Don’t refrain from learning a new skill or starting a new type of media because you can’t afford the absolute best tools and materials. I am utterly perplexed by the excuse-makers who are unwilling to start blacksmithing because they can’t afford the perfect anvil, or the painter whose canvases are sitting in the corner because they don’t want to use inferior paints, or worse yet, the painting is complete, but they can’t afford the framing. When I started working with metal, I used a sixteen inch piece of old railroad track as my anvil and a wooden baseball bat in a vice for making all the curves and radii involved in making my brass jewelry. Sometimes, when one is starting a new media, or is simply “underfunded,” one must revert back to the smaller snowball and start the cycle over again of creativity, profit and reinvestment that will eventually culminate in quality tools, paint and art. A hidden benefit of applying this process is that your art will take on its own distinct character, and stand out when placed in a sea of cookie-cutter art, where other artist are interested in making their art as “good” as everyone else’s. An innovative artist will redefine how good art can be, and will constantly be described as edgy, eclectic and maybe even the one that steals any show they attend. I’ve carved a little niche out for myself in this regard by originally not being able to afford frames, but I could afford a six-dollar miter box and refurbished old handsaw. With these two items, and a load of elbow grease, I would knock on the doors of farmhouses and ask if I could tear down their old sheds and barns, offering art in trade, and most of the time they were tickled pink to be rid of the eyesore falling down in their backyard. After my kids and I pulled the nails, I could transform these charming old pieces of chestnut and oak into frames for my paintings, oozing with the character that can only be obtained by a lifetime of exposure to the sun and weather. For better or for worse, my paintings would hang almost defiantly side-by-side and in stark contrast to the gallery wrap canvases and sleek black frames so popular with other artists to make their work look like it belongs. Once again, raise the bar and don’t chase good, redefine it.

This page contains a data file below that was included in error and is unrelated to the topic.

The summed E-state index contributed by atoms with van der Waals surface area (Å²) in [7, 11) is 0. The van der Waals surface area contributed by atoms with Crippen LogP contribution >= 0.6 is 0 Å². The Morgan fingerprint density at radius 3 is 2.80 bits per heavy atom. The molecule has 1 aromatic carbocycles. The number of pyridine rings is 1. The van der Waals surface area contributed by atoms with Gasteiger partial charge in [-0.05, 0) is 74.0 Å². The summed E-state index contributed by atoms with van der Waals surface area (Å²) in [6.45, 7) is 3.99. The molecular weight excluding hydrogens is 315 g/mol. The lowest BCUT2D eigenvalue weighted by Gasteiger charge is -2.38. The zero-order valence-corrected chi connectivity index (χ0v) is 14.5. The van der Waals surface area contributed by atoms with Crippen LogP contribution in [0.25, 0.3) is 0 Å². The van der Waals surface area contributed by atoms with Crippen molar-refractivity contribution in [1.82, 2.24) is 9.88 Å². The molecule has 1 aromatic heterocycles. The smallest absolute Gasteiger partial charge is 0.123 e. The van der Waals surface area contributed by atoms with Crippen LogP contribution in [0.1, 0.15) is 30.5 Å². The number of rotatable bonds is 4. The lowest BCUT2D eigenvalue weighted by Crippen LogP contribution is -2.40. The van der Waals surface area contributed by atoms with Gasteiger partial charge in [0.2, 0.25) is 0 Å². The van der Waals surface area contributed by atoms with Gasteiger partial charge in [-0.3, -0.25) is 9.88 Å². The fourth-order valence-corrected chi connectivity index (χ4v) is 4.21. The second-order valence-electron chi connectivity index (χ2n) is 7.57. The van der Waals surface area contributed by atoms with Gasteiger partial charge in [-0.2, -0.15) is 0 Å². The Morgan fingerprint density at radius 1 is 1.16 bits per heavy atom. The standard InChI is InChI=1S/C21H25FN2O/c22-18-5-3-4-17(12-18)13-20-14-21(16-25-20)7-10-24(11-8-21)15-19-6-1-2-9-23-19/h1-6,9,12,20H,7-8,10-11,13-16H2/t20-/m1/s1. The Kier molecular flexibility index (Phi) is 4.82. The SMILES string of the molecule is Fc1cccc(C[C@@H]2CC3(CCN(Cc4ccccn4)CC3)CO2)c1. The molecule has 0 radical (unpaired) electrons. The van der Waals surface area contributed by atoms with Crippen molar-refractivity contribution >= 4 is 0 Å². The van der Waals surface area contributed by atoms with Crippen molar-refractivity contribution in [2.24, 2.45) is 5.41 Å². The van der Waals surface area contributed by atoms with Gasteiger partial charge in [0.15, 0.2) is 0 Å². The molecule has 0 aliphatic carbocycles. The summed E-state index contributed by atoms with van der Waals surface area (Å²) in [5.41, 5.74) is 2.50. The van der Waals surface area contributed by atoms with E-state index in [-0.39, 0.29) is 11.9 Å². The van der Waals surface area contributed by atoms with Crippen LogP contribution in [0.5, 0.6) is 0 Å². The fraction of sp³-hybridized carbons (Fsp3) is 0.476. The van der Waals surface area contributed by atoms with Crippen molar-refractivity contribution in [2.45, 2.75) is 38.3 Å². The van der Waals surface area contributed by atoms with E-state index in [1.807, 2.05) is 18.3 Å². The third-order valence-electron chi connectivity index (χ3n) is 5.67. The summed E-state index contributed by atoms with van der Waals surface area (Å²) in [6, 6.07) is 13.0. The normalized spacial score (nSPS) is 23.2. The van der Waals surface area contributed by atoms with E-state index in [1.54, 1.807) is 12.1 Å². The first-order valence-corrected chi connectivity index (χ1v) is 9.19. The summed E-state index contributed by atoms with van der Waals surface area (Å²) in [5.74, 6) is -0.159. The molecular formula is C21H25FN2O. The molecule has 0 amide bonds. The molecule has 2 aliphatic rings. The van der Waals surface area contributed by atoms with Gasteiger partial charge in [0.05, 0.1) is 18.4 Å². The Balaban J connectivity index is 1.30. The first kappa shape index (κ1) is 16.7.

If those are not enough reasons and examples to get out and make your art at any cost, we can also take into account the plethora of embellishments one can make to items you may already have laying around just waiting for new life to be given to them by a sharp imagination and careful hands. From the beginning of humans having things, human artists have made beautiful things, whether it was a spirit turtle-lovingly painting above the entrance to an Adena lodge 2,000 years ago, or an eagle carved into the butt-stock of a union soldier’s rifle. While my embellishments are usually on a more personal level, as in decorating my own tools for me to enjoy while I’m using them, I have had very positive feedback and sales in painting my watercolors on old book pages and topographical maps that I’ve bought for pennies at a yard sale or rescued from a refuse pile.
In the end, I think the point of all this hard work is to connect other souls to mine in the joy they get from seeing or buying a finished piece, and the reciprocal joy I get in watching them see it, and talking with them about the inspirations or techniques. At the heart of it all, one can be either happy or satisfied, and they are not the same thing. In this age of instant gratification, temporary happiness may come from doing something easy, but satisfaction comes from hard work, diligence and delayed gratification, and is a much more fulfilling sense of accomplishment which all comes out in the end product. It subtly shows itself by way of the intangible character that your pieces will exude when you make your art at any cost.